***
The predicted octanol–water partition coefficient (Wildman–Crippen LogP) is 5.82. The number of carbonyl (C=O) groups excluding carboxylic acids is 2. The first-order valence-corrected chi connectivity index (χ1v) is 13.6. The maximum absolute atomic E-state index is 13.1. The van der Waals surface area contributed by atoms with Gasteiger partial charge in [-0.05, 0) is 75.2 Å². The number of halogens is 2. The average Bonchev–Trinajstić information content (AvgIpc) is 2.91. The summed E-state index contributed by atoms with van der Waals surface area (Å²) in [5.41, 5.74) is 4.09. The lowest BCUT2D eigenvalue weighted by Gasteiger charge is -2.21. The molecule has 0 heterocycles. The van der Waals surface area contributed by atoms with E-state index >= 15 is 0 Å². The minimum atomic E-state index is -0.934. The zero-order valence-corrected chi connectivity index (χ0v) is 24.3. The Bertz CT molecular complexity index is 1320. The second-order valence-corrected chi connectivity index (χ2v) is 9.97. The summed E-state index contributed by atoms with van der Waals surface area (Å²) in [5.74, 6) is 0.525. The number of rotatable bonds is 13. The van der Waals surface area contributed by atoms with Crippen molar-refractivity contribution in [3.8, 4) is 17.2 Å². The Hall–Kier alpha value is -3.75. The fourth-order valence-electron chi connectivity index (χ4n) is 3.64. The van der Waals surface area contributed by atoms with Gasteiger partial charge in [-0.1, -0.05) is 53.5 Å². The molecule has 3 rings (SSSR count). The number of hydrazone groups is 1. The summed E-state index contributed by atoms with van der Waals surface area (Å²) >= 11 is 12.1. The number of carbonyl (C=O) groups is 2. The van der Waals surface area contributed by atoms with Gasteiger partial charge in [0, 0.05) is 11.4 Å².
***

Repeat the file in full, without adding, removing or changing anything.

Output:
The predicted octanol–water partition coefficient (Wildman–Crippen LogP) is 5.82. The number of carbonyl (C=O) groups excluding carboxylic acids is 2. The first-order valence-corrected chi connectivity index (χ1v) is 13.6. The maximum absolute atomic E-state index is 13.1. The van der Waals surface area contributed by atoms with Gasteiger partial charge in [-0.05, 0) is 75.2 Å². The number of halogens is 2. The average Bonchev–Trinajstić information content (AvgIpc) is 2.91. The summed E-state index contributed by atoms with van der Waals surface area (Å²) in [5.41, 5.74) is 4.09. The lowest BCUT2D eigenvalue weighted by Gasteiger charge is -2.21. The molecule has 0 heterocycles. The van der Waals surface area contributed by atoms with E-state index >= 15 is 0 Å². The minimum atomic E-state index is -0.934. The zero-order valence-corrected chi connectivity index (χ0v) is 24.3. The Bertz CT molecular complexity index is 1320. The second-order valence-corrected chi connectivity index (χ2v) is 9.97. The summed E-state index contributed by atoms with van der Waals surface area (Å²) in [5.74, 6) is 0.525. The number of rotatable bonds is 13. The van der Waals surface area contributed by atoms with Crippen molar-refractivity contribution in [3.8, 4) is 17.2 Å². The Hall–Kier alpha value is -3.75. The fourth-order valence-electron chi connectivity index (χ4n) is 3.64. The van der Waals surface area contributed by atoms with Gasteiger partial charge in [-0.1, -0.05) is 53.5 Å². The molecule has 3 rings (SSSR count). The number of hydrazone groups is 1. The summed E-state index contributed by atoms with van der Waals surface area (Å²) >= 11 is 12.1. The number of carbonyl (C=O) groups is 2. The van der Waals surface area contributed by atoms with Gasteiger partial charge in [0, 0.05) is 11.4 Å².